Nineteen fifty-six marked a turning-point in British social attitudes and social culture. Left-wing politics acquired a new chic as it became de rigueur for its devotees to be seen on the annual CND march to Aldermaston. The new social realism erupted into British cinema with Karel Reisz’s Saturday Night and Sunday Morning (1960), starring Albert Finney, an adaptation of the novel by Alan Sillitoe that brought the everyday life of the British industrial working class onto the screen. It was followed by The Loneliness of the Long Distance Runner (1962), an adaptation of a short story by Sillitoe, directed by Tony Richardson and starring Tom Courtenay as a rebellious borstal boy whose ultimate act of defiance of the system he hates is to disown his talent for running by handing victory in a race to an upper-class adversary. Milder in tone, for all its frankness in depicting the joys and pitfalls of working-class love life in northern England, was John Schlesinger’s film A Kind of Loving (1962), adapted from the novel by Stan Barstow and starring Alan Bates and June Ritchie. The bleak setting of the industrial North was shared by This Sporting Life (1963), adapted from a novel by David Storey about the life of a Rugby League footballer, directed by Lindsay Anderson and starring Richard Harris.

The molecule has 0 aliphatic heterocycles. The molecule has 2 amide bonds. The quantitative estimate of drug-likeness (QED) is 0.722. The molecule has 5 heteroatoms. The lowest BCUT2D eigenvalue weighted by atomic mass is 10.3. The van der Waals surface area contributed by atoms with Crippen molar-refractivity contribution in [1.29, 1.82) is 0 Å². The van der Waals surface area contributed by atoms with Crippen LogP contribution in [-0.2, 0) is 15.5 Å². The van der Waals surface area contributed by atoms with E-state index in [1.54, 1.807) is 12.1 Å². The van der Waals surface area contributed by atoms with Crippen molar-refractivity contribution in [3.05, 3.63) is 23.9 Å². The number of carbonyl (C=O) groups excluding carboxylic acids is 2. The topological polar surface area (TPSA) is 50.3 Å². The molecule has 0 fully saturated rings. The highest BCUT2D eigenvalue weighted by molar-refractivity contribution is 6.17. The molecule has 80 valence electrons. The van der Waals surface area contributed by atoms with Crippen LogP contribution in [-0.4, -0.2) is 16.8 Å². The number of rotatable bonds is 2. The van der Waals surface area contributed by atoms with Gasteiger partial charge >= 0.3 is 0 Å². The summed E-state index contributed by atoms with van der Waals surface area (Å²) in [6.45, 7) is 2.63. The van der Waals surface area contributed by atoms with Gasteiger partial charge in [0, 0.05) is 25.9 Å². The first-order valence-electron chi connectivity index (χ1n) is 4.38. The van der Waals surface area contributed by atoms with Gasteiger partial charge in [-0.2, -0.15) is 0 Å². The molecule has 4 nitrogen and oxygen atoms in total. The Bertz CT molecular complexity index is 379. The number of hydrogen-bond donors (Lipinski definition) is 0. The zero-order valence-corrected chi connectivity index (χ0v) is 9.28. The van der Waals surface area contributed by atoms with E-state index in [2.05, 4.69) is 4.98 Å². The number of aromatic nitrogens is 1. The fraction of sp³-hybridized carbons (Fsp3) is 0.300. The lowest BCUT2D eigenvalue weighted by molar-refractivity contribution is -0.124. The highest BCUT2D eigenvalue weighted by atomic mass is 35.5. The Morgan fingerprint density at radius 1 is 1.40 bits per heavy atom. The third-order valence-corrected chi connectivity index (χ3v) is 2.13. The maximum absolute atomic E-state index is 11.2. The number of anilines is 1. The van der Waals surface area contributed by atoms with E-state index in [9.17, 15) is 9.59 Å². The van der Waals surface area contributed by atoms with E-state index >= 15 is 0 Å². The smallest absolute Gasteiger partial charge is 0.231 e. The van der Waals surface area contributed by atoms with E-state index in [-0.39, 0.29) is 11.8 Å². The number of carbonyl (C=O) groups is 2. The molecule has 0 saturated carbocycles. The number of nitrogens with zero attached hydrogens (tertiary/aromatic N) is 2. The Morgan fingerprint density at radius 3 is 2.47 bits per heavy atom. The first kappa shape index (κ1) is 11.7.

The principal victims of the abrupt shift in fashion that overtook the British theatre in the mid-1950s were Noel Coward and Terence Rattigan, established and highly successful writers of well-made plays. Rattigan’s reputation has never recovered from his fall in critical esteem 60 years ago, though in figures like the desiccated classics teacher Crocker-Harris in The Browning Version (1948) and in plays like The Deep Blue Sea (1946) and Separate Tables (1954) he was able to create unlikely depths of emotional resonance. But solidly conventional plays like The Winslow Boy (1946), not to mention the pre-war comedy French without Tears, now look rather like period pieces.